Sunday, October 3, 2021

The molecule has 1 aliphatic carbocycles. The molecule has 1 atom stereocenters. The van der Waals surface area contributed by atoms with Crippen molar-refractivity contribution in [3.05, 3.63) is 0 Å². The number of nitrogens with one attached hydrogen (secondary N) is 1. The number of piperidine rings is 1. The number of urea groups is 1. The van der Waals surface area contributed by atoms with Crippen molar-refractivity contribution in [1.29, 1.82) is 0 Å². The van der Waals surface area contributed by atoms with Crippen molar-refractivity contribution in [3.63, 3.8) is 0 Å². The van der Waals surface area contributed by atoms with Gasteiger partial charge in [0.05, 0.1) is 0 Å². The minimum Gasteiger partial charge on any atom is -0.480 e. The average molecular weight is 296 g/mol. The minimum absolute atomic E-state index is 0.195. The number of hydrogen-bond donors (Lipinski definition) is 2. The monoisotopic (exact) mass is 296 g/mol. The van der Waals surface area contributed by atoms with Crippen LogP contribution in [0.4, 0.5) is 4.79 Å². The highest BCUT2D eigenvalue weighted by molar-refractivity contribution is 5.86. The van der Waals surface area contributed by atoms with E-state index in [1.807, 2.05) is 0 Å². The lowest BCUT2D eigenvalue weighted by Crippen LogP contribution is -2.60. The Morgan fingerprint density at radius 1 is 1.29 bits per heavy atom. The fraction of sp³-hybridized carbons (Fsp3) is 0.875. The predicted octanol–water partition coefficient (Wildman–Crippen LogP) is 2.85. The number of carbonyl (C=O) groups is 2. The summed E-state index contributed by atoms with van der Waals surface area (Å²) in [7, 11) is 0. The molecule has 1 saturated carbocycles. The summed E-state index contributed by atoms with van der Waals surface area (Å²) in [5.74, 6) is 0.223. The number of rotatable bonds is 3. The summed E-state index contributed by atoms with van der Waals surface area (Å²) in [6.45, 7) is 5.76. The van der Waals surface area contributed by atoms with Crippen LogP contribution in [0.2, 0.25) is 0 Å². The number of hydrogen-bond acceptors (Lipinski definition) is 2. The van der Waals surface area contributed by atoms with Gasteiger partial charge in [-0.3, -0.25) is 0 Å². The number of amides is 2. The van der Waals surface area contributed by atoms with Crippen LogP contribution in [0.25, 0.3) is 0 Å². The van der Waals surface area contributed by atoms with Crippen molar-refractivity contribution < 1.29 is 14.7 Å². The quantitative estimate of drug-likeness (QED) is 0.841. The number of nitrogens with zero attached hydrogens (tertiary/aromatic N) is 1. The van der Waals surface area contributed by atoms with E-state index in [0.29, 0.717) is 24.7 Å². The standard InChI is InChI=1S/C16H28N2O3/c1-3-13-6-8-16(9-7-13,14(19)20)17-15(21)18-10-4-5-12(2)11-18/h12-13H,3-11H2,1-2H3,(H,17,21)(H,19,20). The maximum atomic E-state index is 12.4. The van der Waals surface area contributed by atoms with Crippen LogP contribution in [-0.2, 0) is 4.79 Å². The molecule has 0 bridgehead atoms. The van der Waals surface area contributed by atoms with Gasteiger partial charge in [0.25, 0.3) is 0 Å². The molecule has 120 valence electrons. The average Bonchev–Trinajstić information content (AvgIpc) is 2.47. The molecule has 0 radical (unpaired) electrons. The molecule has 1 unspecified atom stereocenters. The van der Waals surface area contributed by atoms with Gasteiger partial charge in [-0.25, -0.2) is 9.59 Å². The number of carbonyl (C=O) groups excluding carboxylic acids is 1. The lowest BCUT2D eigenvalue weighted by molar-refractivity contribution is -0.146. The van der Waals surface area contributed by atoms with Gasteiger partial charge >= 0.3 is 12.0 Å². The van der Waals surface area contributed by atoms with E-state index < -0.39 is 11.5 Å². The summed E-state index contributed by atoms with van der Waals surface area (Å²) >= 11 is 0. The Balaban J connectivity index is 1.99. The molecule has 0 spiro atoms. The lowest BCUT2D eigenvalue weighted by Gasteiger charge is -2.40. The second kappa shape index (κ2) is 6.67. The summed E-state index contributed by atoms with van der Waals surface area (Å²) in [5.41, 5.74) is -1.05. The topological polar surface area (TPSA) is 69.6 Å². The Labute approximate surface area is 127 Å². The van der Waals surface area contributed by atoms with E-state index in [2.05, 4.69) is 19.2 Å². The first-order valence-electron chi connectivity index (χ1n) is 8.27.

Distance: Friend or Foe?